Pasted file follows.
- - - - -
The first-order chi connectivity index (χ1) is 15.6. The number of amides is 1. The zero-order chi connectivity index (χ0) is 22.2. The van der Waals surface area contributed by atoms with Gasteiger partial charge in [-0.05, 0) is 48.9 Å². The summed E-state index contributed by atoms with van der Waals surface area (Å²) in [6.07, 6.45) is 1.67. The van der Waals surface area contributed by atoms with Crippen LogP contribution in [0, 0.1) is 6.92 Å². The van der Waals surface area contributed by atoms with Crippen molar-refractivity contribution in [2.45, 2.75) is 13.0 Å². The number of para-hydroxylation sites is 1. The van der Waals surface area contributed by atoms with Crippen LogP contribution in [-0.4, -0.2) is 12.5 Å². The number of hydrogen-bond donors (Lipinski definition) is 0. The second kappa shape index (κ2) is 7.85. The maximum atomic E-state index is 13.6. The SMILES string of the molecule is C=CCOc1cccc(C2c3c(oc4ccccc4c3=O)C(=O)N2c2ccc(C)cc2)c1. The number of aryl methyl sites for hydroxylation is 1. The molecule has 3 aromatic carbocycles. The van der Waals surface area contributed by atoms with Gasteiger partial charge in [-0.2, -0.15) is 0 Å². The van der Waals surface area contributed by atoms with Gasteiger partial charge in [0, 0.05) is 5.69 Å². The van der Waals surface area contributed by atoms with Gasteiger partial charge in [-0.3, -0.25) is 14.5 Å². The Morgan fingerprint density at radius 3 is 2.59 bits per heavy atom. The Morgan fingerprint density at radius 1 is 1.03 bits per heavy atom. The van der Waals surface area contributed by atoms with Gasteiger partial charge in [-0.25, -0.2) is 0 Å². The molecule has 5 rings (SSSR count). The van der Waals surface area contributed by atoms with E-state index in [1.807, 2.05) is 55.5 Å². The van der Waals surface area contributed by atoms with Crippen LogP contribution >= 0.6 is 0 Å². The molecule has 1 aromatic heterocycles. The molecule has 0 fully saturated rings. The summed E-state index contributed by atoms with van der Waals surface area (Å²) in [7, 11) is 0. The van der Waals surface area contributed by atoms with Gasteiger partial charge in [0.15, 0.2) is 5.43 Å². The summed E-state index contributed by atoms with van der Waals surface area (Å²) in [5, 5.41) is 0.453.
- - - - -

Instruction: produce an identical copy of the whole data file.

The first-order chi connectivity index (χ1) is 15.6. The number of amides is 1. The zero-order chi connectivity index (χ0) is 22.2. The van der Waals surface area contributed by atoms with Gasteiger partial charge in [-0.05, 0) is 48.9 Å². The summed E-state index contributed by atoms with van der Waals surface area (Å²) in [6.07, 6.45) is 1.67. The van der Waals surface area contributed by atoms with Crippen LogP contribution in [0, 0.1) is 6.92 Å². The van der Waals surface area contributed by atoms with Crippen molar-refractivity contribution in [2.45, 2.75) is 13.0 Å². The number of para-hydroxylation sites is 1. The van der Waals surface area contributed by atoms with Crippen LogP contribution in [-0.4, -0.2) is 12.5 Å². The number of hydrogen-bond donors (Lipinski definition) is 0. The second kappa shape index (κ2) is 7.85. The maximum atomic E-state index is 13.6. The SMILES string of the molecule is C=CCOc1cccc(C2c3c(oc4ccccc4c3=O)C(=O)N2c2ccc(C)cc2)c1. The number of aryl methyl sites for hydroxylation is 1. The molecule has 3 aromatic carbocycles. The van der Waals surface area contributed by atoms with Gasteiger partial charge in [-0.2, -0.15) is 0 Å². The van der Waals surface area contributed by atoms with Gasteiger partial charge in [0, 0.05) is 5.69 Å². The van der Waals surface area contributed by atoms with Gasteiger partial charge in [-0.3, -0.25) is 14.5 Å². The Morgan fingerprint density at radius 3 is 2.59 bits per heavy atom. The Morgan fingerprint density at radius 1 is 1.03 bits per heavy atom. The van der Waals surface area contributed by atoms with Gasteiger partial charge in [-0.25, -0.2) is 0 Å². The molecule has 5 rings (SSSR count). The van der Waals surface area contributed by atoms with E-state index in [1.807, 2.05) is 55.5 Å². The van der Waals surface area contributed by atoms with Crippen LogP contribution >= 0.6 is 0 Å². The molecule has 1 aromatic heterocycles. The molecule has 0 fully saturated rings. The summed E-state index contributed by atoms with van der Waals surface area (Å²) in [7, 11) is 0. The van der Waals surface area contributed by atoms with Gasteiger partial charge in [0.15, 0.2) is 5.43 Å². The summed E-state index contributed by atoms with van der Waals surface area (Å²) in [5, 5.41) is 0.453.